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GOVERNMENT has banned importation of potatoes and potato seeds following an outbreak of Pepper ringspot virus which is currently affecting potatoes in South Africa.
Lands, Agriculture, Fisheries, Water and Rural Development permanent secretary Professor Obert Jiri said they are restricting importation of potatoes to ensure that they save growers from making losses adding that all importers of potatoes should comply with this.
“We are therefore really on the watch because this might also affect our potatoes and our potato farmers which would be unfortunate. We are therefore taking measures to ensure that we don’t risk our growers of farmers in the country. We will restrict the importation of potatoes so that we protect our farmers from that ringspot virus.
This is important that all importers of potatoes comply with this directive during this period” he said.
Prof Jiri said he will send a team of experts to South Africa to have a closer look at the situation and ensure that the pest is restricted where it started.
He said potato seed is on the top of the agenda to restrict adding that he will not be alloving potato seed unless if cleared.
“At the moment we need to see the protocols of how that pest can be identified so we will definitely restrict potato seed importation. We also monitor the situation so that we see whether the potatoes that are for eating are in that category and we will be very much comprehensive to ensure that there is no risk to our potato growers,” he said.
Potatoes are still king, accounting for millions of dollars a year that contribute to the backbone of the economy and boost farm incomes.
Farmers have greatly improved on the selection of seed for high-yielding varieties, embraced soil testing, and
used analysis results to determine fertiliser requirements, better management practices and enhanced pest and disease control.
In an effort to complement Government’s efforts, local farmers have put confidence strides forward to satisfy local markets, as well as exports.
A Bindura farmer Mr Daniel Muringai said last season was good, adding that his larger markets are Mbare and large supermarkets.
The market was good last season and we are also expecting the same this month. The good market is Mbare. It can take from cuts, smalls, medium up to large potatoes.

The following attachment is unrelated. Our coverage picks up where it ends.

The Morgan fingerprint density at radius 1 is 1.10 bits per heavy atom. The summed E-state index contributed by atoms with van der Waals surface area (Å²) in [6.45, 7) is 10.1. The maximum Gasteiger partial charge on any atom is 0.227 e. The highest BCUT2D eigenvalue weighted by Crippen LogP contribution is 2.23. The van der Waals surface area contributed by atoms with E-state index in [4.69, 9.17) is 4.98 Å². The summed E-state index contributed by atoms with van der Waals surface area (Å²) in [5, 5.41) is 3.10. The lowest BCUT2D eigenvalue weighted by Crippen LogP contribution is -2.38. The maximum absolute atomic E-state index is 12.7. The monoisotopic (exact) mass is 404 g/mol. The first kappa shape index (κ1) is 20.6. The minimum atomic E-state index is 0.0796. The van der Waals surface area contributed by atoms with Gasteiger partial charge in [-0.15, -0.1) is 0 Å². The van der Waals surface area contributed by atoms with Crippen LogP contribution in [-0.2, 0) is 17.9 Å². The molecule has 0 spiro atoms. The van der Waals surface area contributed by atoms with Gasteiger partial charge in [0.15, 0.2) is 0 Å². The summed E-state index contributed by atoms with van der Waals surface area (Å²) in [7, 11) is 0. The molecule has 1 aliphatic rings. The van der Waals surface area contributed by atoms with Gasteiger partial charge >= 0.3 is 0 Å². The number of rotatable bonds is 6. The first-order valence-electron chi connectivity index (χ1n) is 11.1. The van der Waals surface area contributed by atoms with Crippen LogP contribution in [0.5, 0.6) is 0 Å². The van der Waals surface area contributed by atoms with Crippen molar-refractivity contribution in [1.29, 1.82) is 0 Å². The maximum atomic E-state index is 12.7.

“We also deliver to restaurants such as Chicken Inn and supermarkets like Greens in Bulawayo, Choppies in Bulawayo and Harare as well. Some of them were rotting because of too much water that vwas sitting on the beds,” he said.
Mrs Alice Mandaza of Banket in Zvimba district was expecting bumper harvests last year but failed to do so because of heavy rains. “From our last summer crop we got 62 tonnes per hectare because we received too much rain, unlike this season. We had too much rain in January and December which is why some of them
failed to do well,” she said.
Mrs Mandaza urged other farmers to make use of good agricultural practices when growing potatoes.
“I lurge all farmers who are doing potatoes to do their routine sprays correctly in time, put preventative chemicals every week and curative chemicals when there is too much rain because some other varieties are tolerant to diseases, but all varieties are affected by pests,” she said.
She urged farmers to scout regularly to detect pests and diseases.
Though they have encountered some losses, potato farmers confirmed that the market was good and could breach the loss gap, with more profits likely to come out from their farm produce.
Government declared potato a strategic crop to enhance food security at household and national level and instituted a number of measures to prop its production, chief among them a ban on table potato imports since 2010. This was a deliberate move to protect local potato farmers from unfair competition from cheap potato imports from neighbouring countries. It also allowed supervised importation of certified potato seed by seed
houses to complement local seed production. The Chronicle